Talking to Clients about Adopting a Senior Pet
When clients talk about adopting a new pet, sometimes their situation indicates that a puppy is not a good fit. For example, busy families may not have the necessary time to train a young or headstrong dog; and new parents may want a dog, but don’t want to risk having an exuberant, bouncy pet around that may knock over the baby. Since shelters are often full of healthy and active mature animals that need a home, why not suggest they adopt a senior animal?
Reasons to Adopt a Senior Pet
When talking with clients about adopting a pet, the following reasons can be given as support for bringing a new, even though older, pet home.
#1. Senior animals make loving and loyal companions.
There are countless older animals housed at shelters just waiting for a second chance. Many may have once been in a home surrounded by a loving family, but their situation changed. Divorce, death, new baby, job loss, or a move are often the stated reasons for older animals to be placed at a shelter.
#2. They have already gone through their puppy stage!
The troublesome puppy behaviors of nipping, jumping, chewing, and teething are over for the mature dog! Senior dogs also have their adult teeth so they don’t need to chomp on everything! Instead of running off with your shoes, the mature dog is ready to play fetch, go for a long walk, and show that they want to spend their time with you!
#3. Older animals are often trained to understand basic commands.
Having a dog that knows how to listen and how to obey basic commands, not to mention one that is house trained, is a definite advantage! If a client has never owned an animal before, they will greatly appreciate bringing an animal into their family that already knows how to behave in a home and with the family.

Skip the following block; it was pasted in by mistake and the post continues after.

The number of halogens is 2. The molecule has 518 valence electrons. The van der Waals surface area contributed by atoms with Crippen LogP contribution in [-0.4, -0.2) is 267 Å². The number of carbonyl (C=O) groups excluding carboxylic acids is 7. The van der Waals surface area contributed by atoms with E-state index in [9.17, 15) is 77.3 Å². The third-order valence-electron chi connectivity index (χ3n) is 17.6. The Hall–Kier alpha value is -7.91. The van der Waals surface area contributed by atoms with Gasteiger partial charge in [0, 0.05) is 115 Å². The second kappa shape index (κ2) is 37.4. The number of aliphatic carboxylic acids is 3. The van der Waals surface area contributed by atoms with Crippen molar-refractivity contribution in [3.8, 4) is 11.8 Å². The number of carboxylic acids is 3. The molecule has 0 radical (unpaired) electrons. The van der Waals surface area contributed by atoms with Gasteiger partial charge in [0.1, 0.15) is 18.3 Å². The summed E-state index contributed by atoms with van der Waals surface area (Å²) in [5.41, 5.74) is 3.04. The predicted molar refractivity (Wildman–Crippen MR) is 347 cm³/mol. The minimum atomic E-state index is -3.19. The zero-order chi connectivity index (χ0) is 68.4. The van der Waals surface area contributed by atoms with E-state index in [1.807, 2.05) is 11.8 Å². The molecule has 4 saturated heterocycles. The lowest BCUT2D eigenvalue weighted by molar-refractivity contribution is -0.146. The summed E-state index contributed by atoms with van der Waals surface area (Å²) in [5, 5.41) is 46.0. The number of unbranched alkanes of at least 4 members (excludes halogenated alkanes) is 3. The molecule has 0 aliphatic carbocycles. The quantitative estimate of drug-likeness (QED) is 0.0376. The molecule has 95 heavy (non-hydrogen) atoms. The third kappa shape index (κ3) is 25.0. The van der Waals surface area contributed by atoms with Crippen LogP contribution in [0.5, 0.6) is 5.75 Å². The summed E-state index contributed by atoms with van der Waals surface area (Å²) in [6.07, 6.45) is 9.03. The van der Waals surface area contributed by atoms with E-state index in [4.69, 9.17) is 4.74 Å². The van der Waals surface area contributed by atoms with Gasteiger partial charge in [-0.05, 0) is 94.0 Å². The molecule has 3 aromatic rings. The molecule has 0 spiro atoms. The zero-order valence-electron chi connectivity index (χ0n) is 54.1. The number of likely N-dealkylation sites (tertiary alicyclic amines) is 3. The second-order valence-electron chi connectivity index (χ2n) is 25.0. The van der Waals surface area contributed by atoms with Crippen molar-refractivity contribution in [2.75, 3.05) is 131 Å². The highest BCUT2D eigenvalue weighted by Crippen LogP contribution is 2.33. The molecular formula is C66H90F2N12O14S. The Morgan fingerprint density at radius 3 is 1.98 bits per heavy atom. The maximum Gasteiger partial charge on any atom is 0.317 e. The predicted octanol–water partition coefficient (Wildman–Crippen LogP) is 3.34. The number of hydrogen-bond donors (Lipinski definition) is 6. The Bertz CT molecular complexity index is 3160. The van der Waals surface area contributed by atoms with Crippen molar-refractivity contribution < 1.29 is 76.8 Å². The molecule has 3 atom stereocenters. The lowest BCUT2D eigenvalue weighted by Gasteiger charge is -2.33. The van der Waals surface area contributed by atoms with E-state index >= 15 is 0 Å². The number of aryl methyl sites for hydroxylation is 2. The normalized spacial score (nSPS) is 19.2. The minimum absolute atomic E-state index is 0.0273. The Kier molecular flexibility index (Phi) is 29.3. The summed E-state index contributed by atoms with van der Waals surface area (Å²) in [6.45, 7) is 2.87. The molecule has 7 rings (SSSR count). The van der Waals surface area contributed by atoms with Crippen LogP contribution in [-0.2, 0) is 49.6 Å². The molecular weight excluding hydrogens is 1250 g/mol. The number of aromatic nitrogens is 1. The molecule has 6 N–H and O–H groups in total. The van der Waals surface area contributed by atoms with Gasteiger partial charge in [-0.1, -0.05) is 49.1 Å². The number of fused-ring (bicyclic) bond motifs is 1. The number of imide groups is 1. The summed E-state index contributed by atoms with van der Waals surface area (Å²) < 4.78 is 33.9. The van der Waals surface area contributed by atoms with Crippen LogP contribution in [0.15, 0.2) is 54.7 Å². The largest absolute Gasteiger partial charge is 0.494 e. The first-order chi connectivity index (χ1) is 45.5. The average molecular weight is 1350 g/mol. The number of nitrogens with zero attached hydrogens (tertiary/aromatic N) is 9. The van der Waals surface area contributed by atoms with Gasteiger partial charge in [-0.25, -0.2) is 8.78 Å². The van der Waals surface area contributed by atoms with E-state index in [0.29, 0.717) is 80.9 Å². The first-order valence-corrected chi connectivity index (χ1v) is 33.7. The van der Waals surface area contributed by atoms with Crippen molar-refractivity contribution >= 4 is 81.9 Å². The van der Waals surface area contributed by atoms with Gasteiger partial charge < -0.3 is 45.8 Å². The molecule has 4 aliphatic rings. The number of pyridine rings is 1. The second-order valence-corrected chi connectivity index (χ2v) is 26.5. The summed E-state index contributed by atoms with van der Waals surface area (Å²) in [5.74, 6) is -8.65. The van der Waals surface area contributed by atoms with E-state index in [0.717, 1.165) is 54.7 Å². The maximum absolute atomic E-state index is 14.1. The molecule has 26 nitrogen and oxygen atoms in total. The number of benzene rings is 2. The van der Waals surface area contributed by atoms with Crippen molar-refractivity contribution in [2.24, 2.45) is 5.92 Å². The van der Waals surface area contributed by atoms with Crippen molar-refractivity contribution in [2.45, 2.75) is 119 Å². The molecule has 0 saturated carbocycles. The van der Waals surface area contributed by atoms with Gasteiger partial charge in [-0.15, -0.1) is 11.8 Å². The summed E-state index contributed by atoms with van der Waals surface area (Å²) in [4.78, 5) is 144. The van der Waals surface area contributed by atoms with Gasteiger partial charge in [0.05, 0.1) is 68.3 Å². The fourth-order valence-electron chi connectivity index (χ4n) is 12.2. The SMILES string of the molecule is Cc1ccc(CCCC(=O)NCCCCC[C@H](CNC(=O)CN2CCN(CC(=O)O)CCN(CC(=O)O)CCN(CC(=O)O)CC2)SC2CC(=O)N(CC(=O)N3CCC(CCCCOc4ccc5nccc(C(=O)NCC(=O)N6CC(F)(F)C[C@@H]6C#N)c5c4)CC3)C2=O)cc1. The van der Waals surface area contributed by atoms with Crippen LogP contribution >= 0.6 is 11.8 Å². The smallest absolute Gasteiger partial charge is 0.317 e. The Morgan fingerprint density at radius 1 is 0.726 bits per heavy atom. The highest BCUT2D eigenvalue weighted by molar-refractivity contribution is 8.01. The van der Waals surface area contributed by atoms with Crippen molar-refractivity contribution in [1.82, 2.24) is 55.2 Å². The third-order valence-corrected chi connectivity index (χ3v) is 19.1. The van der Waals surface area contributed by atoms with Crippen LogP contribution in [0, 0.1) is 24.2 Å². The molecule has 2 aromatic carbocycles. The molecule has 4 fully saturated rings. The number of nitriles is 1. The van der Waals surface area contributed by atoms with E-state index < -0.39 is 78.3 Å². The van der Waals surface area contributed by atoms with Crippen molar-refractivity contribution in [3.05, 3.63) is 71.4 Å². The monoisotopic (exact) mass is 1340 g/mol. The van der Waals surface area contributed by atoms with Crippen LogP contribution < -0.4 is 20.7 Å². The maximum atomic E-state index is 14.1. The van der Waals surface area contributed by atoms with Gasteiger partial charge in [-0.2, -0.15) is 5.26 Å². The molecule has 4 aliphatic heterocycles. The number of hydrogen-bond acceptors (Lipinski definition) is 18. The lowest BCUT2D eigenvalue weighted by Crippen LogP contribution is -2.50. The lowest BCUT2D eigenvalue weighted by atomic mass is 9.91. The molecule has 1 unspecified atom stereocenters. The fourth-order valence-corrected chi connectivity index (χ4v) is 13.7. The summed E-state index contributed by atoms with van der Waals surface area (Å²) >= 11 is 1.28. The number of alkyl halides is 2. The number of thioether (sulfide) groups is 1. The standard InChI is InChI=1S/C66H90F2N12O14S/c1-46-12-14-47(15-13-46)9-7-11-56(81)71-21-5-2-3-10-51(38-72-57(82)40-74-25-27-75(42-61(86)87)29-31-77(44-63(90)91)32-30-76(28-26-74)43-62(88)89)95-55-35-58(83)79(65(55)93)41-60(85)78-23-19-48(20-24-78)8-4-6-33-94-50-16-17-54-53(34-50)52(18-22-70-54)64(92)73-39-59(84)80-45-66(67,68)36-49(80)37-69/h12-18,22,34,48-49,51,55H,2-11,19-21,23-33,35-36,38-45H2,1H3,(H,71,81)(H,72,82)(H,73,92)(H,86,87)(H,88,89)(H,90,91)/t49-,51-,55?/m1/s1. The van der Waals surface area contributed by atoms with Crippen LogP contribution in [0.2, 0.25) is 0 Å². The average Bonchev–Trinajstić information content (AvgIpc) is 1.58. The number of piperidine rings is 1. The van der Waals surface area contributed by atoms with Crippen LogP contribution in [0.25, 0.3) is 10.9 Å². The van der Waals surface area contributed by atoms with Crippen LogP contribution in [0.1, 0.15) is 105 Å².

#4. Don’t believe the saying of “you can’t teach an older dog new tricks,” because you can!
Dogs can be trained no matter what their age. Not only are senior dogs smart, but they also have a longer attention span than most pups which makes them easier to work with!
#5. Mature animals are calmer and have a lower energy level.
Senior dogs are past the hyper and energetic puppy stage, and will be less likely to get into any type of destructive trouble. Their lower energy level also makes them good for being around young children.
#6. Older animals tend to have better manners.
These animals have spent the earlier part of their life learning to live with people, and have a good understanding of how they need to behave.
#7. They make good company.
An older pet can provide wonderful company, especially for an elderly family member. The senior animal’s calm demeanor, along with the enjoyment it gets from being with someone who just wants to pet and talk to them, makes them the perfect companion.
Making the decision to adopt an older dog is not only good for the animal but will most likely prove to be good for the people, too!
For additional information on ways to further the care of an older pet, contact your Covetrus Animal Health representative at: 855.724.3461.
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